Correct me if I am wrong, but is Nancy actually stating here that she would be promoting a process that could lead to planning for "oversized" buildings? I am sorry, but hearing the prospect of something that potentially divisive from a candidate who has claimed to oppose unpleasant conversation is a bit jarring. Starting a planning process that calls for large scale construction in this town could lead to something far more explosive than "bickering." This sounds more like the kind of shadow talk we heard from the big development crowd in 2007 than a candidate who is authentically "slow growth."
Which, if what I've heard is correct, is exactly the kind of feedback Nancy received from her mailing. People were concerned to hear that she could very well be advocating expensive special elections on the kinds of development people clearly don't want. As long term supporters of Measure V know, the vote requirement was put into that initiative as a kind of "nuclear option." It was called that because we believed nobody would ever be daft enough to even think about using it. But who knows, maybe that is no longer the case.
Nancy's last known utterance on the topic came at last Thursday's candidates get-together at the Sierra Madre Woman's Club. And it was here that Nancy delivered a statement that I myself would have been very comfortable making. That being we need to keep the character of this town as it is, development must remain within the parameters of Measure V, and while a town must always be willing to evolve, we don't want to make the same kinds of dreadful mistakes Burbank, Glendale, or Pasadena made.
Of course, the difference between Nancy and myself is I've been saying these things for years now, whereas Ms. Walsh's mid-campaign conversion is less than a week old. Making her something of a recent arrival to the concept in my opinion.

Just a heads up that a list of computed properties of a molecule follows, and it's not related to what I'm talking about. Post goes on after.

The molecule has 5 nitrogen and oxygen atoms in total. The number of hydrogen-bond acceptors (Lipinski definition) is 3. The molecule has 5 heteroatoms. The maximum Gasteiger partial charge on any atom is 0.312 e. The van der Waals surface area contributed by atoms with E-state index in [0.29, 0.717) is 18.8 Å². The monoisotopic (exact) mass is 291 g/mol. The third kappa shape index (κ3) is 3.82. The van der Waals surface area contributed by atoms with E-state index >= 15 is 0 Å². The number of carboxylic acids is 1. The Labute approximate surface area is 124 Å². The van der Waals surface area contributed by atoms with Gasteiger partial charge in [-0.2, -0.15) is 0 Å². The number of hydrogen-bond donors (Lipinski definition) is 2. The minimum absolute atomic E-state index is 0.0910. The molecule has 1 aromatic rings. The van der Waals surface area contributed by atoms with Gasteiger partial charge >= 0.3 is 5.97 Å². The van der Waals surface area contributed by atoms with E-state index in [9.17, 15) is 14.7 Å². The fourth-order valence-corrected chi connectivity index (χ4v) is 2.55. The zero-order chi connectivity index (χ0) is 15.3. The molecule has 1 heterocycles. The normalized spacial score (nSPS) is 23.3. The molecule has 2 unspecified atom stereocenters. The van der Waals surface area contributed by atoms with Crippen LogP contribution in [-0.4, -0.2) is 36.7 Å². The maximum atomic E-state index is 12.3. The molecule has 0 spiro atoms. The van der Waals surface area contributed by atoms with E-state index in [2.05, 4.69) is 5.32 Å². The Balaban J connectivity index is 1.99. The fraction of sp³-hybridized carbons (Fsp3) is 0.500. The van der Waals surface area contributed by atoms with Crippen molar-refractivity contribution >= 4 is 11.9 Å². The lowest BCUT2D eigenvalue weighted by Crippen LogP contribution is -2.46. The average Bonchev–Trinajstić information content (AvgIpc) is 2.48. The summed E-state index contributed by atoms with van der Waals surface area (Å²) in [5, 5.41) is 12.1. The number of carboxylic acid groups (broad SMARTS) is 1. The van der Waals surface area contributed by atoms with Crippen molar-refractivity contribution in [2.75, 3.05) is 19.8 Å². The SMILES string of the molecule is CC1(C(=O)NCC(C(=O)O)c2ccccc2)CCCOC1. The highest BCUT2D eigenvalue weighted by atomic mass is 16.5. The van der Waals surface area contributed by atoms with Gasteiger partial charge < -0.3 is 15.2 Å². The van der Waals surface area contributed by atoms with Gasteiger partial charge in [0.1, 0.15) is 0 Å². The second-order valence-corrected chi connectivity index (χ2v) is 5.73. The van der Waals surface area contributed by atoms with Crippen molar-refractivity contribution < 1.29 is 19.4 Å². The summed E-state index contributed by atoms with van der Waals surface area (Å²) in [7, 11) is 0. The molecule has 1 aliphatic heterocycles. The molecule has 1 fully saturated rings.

While this is, I believe, a useful exercise in understanding exactly where Nancy Walsh is coming from (and on one of the most important issues this town faces), there is also something else that must be looked at. And that is who actually signed her nominating papers to run for Sierra Madre City Council.
The number of people who autographed that petition is 25, or 5 short of the maximum of 30. And out of the 25 who signed it, 12 (or almost half) were either visible supporters of the "No on V" effort, or come from the families of those closely associated with opposing something Nancy has made a centerpiece of her campaign. That list includes both John Buchanan and Joe Mosca, two of the most prominent opponents to Measure V, and therefore the slow growth persuasion here in Sierra Madre as well.
And out of the 12 Measure V opponents who signed Nancy's nominating papers, six were either somehow connected to - or actual signatories of - the most famous 2007 "No on V" broadside of all, linked here.
Beyond Nancy, who signed her own petition, there were no purported Measure V supporters past or present to be found on her nomination papers. Or at least I didn't recognize any.
We will be able to finish this all up by examining the Friends of Nancy Walsh campaign financial filings when they become available. But until that time the evidence seems to point towards Nancy Walsh's slow growth claims as being for political convenience only.